Livestock production and antibiotics
The American food production system, from the farm to the fork, has come under an increasing scope and intensity of scrutiny. Many have offered their opinions for solutions to different areas that they believe are in need of change, and regardless of the specific idea, such discussion and debate generally lead to a favorable outcome. At the very least, the populace becomes more educated and aware.
One of the current discussions is relative to the use of antibiotics in livestock. This issue is not new and has been discussed relative to its public health and food safety impacts for a number of years. The Preservation of Antibiotics for Medical Treatment Act of 2009 (PAMTA) has been one such forum for these discussions.
The overarching goal of both public health and food safety is to protect the health of the community as a whole. It is not to remove any potential to harm human health. While it is without question that the loss of any human life is traumatic, “zero risk” is simply not an attainable goal for either public health or food safety.
Obviously, it is to the experts to assess the risk, but here are a few bits of background for use in your personal analysis.
First, research has demonstrated that the risk of encountering an antibiotic resistance treatment failure in humans ranges from less than 1 in 10 million to 1 in billions.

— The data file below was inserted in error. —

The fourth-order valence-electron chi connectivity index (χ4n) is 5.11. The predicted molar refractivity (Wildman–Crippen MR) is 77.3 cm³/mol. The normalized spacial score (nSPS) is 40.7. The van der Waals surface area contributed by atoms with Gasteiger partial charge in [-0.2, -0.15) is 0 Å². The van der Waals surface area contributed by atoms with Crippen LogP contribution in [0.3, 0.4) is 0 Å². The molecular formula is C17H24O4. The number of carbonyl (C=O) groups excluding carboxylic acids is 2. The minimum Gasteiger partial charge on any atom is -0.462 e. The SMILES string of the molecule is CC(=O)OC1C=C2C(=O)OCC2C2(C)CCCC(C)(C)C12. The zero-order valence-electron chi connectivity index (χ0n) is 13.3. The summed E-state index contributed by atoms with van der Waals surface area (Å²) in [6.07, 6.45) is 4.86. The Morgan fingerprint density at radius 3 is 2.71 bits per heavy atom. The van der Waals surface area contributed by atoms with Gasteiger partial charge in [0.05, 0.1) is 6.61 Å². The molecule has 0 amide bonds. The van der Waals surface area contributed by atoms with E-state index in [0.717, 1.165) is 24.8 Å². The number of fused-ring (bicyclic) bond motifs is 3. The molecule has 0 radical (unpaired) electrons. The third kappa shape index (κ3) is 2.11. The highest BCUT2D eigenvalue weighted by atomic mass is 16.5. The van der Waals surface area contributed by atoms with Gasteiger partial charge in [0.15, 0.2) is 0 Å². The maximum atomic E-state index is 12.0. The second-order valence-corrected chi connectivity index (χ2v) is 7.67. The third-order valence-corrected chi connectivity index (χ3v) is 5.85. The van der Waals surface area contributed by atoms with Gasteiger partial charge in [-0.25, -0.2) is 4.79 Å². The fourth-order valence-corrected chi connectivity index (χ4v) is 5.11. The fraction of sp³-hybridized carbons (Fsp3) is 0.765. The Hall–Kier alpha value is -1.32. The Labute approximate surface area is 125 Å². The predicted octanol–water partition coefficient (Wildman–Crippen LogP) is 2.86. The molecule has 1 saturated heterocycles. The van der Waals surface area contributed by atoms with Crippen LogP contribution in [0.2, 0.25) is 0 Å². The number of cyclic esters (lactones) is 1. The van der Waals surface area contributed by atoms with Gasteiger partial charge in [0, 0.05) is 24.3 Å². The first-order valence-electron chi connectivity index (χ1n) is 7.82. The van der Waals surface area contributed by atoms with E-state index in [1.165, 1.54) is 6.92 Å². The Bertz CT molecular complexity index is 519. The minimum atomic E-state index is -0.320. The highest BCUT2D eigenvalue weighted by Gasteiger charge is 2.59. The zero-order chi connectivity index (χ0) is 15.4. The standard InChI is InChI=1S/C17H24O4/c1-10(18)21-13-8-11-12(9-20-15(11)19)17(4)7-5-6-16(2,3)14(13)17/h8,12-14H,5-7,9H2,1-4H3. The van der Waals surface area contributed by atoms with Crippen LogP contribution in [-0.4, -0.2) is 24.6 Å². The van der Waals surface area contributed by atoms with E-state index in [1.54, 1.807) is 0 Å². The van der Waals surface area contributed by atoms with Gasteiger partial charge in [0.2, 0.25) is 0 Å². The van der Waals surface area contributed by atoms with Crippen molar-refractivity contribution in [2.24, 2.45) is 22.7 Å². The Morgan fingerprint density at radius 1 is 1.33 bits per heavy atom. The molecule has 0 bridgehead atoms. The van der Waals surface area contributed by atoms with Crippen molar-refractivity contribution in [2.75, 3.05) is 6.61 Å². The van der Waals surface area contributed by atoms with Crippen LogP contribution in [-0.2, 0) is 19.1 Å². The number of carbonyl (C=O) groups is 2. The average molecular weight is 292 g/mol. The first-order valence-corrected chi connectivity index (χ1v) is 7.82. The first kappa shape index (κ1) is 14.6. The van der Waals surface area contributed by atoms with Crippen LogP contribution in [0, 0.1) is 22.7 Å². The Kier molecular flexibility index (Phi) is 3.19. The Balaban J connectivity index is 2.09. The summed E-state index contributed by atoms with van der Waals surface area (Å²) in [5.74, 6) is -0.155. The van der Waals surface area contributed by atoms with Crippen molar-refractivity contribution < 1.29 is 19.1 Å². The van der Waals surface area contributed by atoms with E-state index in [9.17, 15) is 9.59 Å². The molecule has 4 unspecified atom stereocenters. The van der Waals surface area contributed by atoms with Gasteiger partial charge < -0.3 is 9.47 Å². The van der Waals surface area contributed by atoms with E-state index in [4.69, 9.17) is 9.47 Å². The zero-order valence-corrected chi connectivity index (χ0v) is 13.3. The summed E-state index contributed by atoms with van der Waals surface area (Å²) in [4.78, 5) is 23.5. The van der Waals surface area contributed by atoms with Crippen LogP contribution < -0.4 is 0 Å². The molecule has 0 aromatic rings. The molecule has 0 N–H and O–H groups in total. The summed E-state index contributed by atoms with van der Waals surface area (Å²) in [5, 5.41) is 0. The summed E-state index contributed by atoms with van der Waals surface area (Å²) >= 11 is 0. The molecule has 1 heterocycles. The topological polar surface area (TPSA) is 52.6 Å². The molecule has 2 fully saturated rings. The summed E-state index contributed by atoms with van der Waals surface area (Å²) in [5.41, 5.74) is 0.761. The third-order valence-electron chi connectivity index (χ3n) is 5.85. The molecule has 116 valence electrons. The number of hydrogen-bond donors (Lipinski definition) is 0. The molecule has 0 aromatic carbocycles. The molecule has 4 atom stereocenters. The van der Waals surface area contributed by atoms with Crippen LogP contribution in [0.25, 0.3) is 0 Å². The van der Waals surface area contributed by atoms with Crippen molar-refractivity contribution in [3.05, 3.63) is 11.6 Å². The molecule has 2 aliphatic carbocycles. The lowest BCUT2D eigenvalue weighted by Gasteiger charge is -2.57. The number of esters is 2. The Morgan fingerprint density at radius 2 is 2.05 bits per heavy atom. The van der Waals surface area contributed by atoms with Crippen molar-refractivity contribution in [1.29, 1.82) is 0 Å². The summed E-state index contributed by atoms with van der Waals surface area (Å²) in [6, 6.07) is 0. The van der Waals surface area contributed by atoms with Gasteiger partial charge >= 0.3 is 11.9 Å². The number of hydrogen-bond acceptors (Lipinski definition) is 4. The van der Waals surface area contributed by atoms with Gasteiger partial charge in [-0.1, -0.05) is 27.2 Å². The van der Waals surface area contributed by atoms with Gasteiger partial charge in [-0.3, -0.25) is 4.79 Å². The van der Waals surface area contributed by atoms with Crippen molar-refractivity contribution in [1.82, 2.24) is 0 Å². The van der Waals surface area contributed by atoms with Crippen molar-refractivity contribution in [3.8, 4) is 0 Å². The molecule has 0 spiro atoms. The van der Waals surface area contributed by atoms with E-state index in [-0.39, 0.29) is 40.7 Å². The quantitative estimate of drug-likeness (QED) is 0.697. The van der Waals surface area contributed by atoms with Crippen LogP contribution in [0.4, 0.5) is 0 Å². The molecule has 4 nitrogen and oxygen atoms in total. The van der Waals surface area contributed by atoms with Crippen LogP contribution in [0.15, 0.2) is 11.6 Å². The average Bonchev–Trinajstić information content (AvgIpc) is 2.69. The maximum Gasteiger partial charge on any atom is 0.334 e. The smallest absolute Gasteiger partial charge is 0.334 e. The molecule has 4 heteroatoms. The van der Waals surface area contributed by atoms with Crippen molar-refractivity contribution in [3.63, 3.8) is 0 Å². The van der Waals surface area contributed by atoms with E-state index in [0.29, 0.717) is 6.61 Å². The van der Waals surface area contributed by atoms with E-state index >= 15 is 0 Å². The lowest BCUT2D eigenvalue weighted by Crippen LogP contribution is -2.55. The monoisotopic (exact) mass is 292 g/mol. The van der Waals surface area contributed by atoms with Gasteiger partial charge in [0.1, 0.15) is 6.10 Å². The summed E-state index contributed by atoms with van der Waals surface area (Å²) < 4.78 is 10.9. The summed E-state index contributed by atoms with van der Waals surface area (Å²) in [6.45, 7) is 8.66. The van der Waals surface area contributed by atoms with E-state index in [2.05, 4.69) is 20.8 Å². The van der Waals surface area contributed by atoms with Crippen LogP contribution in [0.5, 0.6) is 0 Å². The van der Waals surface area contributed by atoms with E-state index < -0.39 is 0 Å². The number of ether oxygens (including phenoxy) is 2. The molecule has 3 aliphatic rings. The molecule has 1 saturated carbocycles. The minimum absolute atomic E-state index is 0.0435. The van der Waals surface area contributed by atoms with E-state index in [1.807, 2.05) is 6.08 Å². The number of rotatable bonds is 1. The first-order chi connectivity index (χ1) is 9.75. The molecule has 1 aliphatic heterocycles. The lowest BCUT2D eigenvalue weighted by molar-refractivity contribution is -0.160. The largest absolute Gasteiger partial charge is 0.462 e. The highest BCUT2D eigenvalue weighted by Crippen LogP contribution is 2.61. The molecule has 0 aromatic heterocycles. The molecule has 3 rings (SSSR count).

For the sake of comparison, according to publicly available numbers, the annual risk of being killed in a plane crash for the average American is about 1 in 11 million. The annual risk of being killed in a motor vehicle crash for the average American is about 1 in 5,000.
There are many questions still to be answered, but here is just one more for now. Do antibiotics at low levels provide human health benefits by reducing the risk that animals might contaminate the food chain with significant bacteria?
Research seems to show that they do. In fact, according to an Institute of Food Technologists fact sheet, “It is estimated that 40,000 human illness-days per year are prevented by the continued use of an antibiotic to reduce bacterial illnesses within chicken flocks. For every day of human illness caused by antimicrobial use, an estimated 4,000 illness-days are prevented.”
If the discussion regarding the prohibition of various antibiotic uses in livestock is based on public desire, animal welfare, environmental impact, or something else, then the discussion can be framed in that manner. In “Survival of the Sickest,” Dr. Sharon Moalem describes a similar phenomenon in human medicine in which public opinion led to the prohibition of a scientifically valid medical practice.
“The medical community – even the general public – considered bleeding to be the epitome of everything that was barbaric about prescientific medicine … like so much else – the broad discrediting of bloodletting may have been a rush to judgment … it’s now absolutely clear that bloodletting is the treatment of choice for hemochromatosis patients.”
If the discussion is about scientific evidence of risk to human health, then the jury may still be out.
Stephen Crawford is New Hampshire state veterinarian.